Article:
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Demand for Ozempic, other weight loss drugs fuel global rise in counterfeits



Ozempic drug.webp

Overwhelming Demand for Novo Nordisk’s Ozempic and other weight loss drugs is fuelling a global rise in counterfeit versions according to law enforcement, and anti-counterfeiting public health officials.

The Pharmaceutical Security Institute (PSI), an industry-backed organization that considers the manufacturers of these drugs, Novo Nordisk and Eli Lily as members, said it is working with agencies including Interpol, and companies that help identify counterfeit products.

The collaborative plan of these organizations includes opening inquiries into complaints of counterfeit drugs, trolling social media and e-commerce for advertisements and purchase offers; and teaching customs officials how to spot counterfeits.

Novo’s Ozempic is a drug approved to treat diabetes. It contains the active ingredient, semaglutide.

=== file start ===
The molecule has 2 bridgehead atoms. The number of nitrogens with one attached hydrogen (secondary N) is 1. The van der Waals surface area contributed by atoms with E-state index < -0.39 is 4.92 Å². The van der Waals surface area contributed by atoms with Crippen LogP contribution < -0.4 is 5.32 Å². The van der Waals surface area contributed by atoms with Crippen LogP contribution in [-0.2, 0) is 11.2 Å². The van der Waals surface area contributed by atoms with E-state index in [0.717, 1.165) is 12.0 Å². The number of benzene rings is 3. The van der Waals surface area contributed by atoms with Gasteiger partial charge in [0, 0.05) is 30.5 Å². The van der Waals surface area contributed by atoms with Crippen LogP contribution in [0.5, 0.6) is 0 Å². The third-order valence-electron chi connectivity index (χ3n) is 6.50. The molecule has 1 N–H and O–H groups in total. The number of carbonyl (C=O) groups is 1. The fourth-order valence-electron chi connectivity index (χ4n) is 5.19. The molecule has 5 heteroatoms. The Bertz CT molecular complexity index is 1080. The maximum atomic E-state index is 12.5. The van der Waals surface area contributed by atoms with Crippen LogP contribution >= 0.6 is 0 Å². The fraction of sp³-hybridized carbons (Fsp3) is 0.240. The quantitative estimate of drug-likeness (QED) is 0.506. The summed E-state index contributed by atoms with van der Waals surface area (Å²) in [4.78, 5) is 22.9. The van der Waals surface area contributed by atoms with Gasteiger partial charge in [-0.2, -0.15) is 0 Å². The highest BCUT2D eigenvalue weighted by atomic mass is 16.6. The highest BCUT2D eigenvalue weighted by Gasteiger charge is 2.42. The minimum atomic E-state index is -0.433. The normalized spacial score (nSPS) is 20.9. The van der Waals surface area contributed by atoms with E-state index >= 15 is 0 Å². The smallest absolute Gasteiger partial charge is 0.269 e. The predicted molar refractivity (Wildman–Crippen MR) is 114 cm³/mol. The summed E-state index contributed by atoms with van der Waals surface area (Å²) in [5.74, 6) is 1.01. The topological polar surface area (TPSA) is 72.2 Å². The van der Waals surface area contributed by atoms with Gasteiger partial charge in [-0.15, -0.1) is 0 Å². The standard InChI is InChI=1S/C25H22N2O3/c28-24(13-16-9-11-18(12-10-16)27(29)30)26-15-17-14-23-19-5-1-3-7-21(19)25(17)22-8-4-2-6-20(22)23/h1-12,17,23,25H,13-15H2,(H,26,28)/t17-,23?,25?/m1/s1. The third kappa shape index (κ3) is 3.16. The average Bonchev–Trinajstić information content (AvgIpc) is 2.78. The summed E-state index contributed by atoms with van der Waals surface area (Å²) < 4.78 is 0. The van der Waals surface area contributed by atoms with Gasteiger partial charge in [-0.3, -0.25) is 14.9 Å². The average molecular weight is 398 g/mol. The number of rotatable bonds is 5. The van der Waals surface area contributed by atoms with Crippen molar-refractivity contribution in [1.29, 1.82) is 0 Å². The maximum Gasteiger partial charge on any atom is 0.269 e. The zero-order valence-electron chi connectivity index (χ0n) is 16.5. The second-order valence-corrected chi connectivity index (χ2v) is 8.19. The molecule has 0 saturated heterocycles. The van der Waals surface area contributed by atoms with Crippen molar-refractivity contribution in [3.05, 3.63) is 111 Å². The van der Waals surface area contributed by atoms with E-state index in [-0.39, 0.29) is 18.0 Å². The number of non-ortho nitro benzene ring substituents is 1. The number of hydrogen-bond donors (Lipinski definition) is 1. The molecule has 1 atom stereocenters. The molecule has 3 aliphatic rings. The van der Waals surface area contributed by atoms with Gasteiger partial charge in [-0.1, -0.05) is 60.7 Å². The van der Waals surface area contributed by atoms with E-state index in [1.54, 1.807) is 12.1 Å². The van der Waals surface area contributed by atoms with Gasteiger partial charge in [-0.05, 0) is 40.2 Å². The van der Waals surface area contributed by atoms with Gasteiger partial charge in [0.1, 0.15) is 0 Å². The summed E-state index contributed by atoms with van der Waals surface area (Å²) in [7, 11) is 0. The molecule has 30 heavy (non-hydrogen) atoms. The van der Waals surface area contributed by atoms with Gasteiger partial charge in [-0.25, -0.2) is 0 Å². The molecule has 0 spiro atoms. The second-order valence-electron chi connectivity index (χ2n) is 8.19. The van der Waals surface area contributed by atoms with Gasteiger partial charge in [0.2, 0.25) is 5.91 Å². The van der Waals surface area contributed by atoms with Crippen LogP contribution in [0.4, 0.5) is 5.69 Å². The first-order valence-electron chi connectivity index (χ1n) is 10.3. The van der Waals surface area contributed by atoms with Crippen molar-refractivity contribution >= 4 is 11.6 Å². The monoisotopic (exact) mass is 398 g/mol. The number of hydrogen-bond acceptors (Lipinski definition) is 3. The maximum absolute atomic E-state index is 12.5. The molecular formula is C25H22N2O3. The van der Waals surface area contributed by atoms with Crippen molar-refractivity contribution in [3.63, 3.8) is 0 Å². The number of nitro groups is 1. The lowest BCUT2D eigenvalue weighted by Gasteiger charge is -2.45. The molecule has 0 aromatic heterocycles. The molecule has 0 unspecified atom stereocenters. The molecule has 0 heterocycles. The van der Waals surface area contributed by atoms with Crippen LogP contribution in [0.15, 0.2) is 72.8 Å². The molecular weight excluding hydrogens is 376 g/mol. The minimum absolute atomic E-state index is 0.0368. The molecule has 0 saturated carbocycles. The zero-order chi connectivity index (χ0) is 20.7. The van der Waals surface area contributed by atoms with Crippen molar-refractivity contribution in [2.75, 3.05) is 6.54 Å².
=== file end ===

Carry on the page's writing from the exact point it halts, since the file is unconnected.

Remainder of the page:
It is used by people who are seeking to lose weight. Ozempic gained popularity in Nigeria on social media when it was revealed that aestheticians and celebrities use it to achieve weight loss.

While it is approved to treat diabetes, it is expected to get a green light from the U.S. Food and Drug Administration to treat obesity in the coming months.

This medicine along Mounjaro and Wegrovy is in short supply amid a global obesity epidemic and high rates of diabetes.

Jim Mancuso, director of the U.S. Department of Homeland Security’s Intellectual Property Rights said,

They believe it could become the worst tide of counterfeit lifestyle medicines since erectile dysfunction drugs like Viagra.

Counterfeit Ozempic has already been found in 14 countries, including Nigeria, the United Kingdom, Germany, Egypt, and Russia.

According to a Europol official, Ozempic is the biggest target so far in Europe.

Nigeria’s drug regulatory agency, NAFDAC, has also alerted Nigerians on the circulation of counterfeit Ozempic pens.

Last week, Germany’s federal drug regulator urged pharmacies and drug distributors to be vigilant following the discovery of wholesale batches of counterfeit Ozempic.

Ireland’s Health Products Regulatory Authority has confiscated 233 units of counterfeit semaglutide in 2023 as compared with 32 units in 2022.